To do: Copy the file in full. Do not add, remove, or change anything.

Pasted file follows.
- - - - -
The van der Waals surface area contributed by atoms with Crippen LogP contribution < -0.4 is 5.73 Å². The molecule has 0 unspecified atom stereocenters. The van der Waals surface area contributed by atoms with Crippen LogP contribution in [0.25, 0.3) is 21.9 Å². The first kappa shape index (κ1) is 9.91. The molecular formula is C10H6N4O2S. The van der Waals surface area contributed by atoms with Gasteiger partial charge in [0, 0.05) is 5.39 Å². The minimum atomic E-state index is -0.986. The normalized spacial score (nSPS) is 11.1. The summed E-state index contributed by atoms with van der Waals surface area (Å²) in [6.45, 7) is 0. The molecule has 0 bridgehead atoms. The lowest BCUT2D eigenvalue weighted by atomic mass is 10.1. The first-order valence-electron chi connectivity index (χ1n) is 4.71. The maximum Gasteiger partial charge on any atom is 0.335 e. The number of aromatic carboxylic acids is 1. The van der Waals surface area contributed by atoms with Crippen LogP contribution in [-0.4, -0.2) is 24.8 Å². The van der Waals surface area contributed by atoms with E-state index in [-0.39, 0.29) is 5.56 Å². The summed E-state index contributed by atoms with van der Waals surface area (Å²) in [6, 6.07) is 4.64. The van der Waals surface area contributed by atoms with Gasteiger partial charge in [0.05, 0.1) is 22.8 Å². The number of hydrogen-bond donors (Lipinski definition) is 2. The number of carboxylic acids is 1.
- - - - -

The van der Waals surface area contributed by atoms with Crippen LogP contribution < -0.4 is 5.73 Å². The molecule has 0 unspecified atom stereocenters. The van der Waals surface area contributed by atoms with Crippen LogP contribution in [0.25, 0.3) is 21.9 Å². The first kappa shape index (κ1) is 9.91. The molecular formula is C10H6N4O2S. The van der Waals surface area contributed by atoms with Gasteiger partial charge in [0, 0.05) is 5.39 Å². The minimum atomic E-state index is -0.986. The normalized spacial score (nSPS) is 11.1. The summed E-state index contributed by atoms with van der Waals surface area (Å²) in [6.45, 7) is 0. The molecule has 0 bridgehead atoms. The lowest BCUT2D eigenvalue weighted by atomic mass is 10.1. The first-order valence-electron chi connectivity index (χ1n) is 4.71. The maximum Gasteiger partial charge on any atom is 0.335 e. The number of aromatic carboxylic acids is 1. The van der Waals surface area contributed by atoms with Crippen LogP contribution in [-0.4, -0.2) is 24.8 Å². The van der Waals surface area contributed by atoms with E-state index in [-0.39, 0.29) is 5.56 Å². The summed E-state index contributed by atoms with van der Waals surface area (Å²) in [6, 6.07) is 4.64. The van der Waals surface area contributed by atoms with Gasteiger partial charge in [0.05, 0.1) is 22.8 Å². The number of hydrogen-bond donors (Lipinski definition) is 2. The number of carboxylic acids is 1.